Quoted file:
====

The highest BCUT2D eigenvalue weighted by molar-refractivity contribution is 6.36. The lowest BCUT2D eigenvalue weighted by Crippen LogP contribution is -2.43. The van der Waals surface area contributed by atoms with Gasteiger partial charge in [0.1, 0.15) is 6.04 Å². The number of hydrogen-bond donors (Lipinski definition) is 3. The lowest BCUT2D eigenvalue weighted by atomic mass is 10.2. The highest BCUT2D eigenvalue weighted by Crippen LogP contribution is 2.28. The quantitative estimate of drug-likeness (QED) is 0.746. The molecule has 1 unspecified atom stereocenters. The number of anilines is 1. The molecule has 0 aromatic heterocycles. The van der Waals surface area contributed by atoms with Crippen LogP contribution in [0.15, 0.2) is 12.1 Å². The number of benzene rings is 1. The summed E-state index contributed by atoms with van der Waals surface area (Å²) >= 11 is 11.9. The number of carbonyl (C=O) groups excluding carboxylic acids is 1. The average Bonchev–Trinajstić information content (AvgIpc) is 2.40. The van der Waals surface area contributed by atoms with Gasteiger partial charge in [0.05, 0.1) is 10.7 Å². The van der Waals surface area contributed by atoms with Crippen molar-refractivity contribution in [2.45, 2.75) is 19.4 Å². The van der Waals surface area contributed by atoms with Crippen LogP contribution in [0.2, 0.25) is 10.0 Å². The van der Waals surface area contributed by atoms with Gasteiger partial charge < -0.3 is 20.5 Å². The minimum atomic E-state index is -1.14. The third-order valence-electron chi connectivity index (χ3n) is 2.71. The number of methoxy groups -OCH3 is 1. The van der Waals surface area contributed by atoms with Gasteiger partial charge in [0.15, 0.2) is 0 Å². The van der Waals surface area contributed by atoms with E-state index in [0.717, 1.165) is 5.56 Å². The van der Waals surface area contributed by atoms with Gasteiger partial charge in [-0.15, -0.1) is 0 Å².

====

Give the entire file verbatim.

The highest BCUT2D eigenvalue weighted by molar-refractivity contribution is 6.36. The lowest BCUT2D eigenvalue weighted by Crippen LogP contribution is -2.43. The van der Waals surface area contributed by atoms with Gasteiger partial charge in [0.1, 0.15) is 6.04 Å². The number of hydrogen-bond donors (Lipinski definition) is 3. The lowest BCUT2D eigenvalue weighted by atomic mass is 10.2. The highest BCUT2D eigenvalue weighted by Crippen LogP contribution is 2.28. The quantitative estimate of drug-likeness (QED) is 0.746. The molecule has 1 unspecified atom stereocenters. The number of anilines is 1. The molecule has 0 aromatic heterocycles. The van der Waals surface area contributed by atoms with Crippen LogP contribution in [0.15, 0.2) is 12.1 Å². The number of benzene rings is 1. The summed E-state index contributed by atoms with van der Waals surface area (Å²) >= 11 is 11.9. The number of carbonyl (C=O) groups excluding carboxylic acids is 1. The average Bonchev–Trinajstić information content (AvgIpc) is 2.40. The van der Waals surface area contributed by atoms with Gasteiger partial charge in [0.05, 0.1) is 10.7 Å². The van der Waals surface area contributed by atoms with Crippen molar-refractivity contribution in [2.45, 2.75) is 19.4 Å². The van der Waals surface area contributed by atoms with Crippen LogP contribution in [0.2, 0.25) is 10.0 Å². The van der Waals surface area contributed by atoms with Gasteiger partial charge < -0.3 is 20.5 Å². The minimum atomic E-state index is -1.14. The third-order valence-electron chi connectivity index (χ3n) is 2.71. The number of methoxy groups -OCH3 is 1. The van der Waals surface area contributed by atoms with Gasteiger partial charge in [0.15, 0.2) is 0 Å². The van der Waals surface area contributed by atoms with E-state index in [0.717, 1.165) is 5.56 Å². The van der Waals surface area contributed by atoms with Gasteiger partial charge in [-0.15, -0.1) is 0 Å².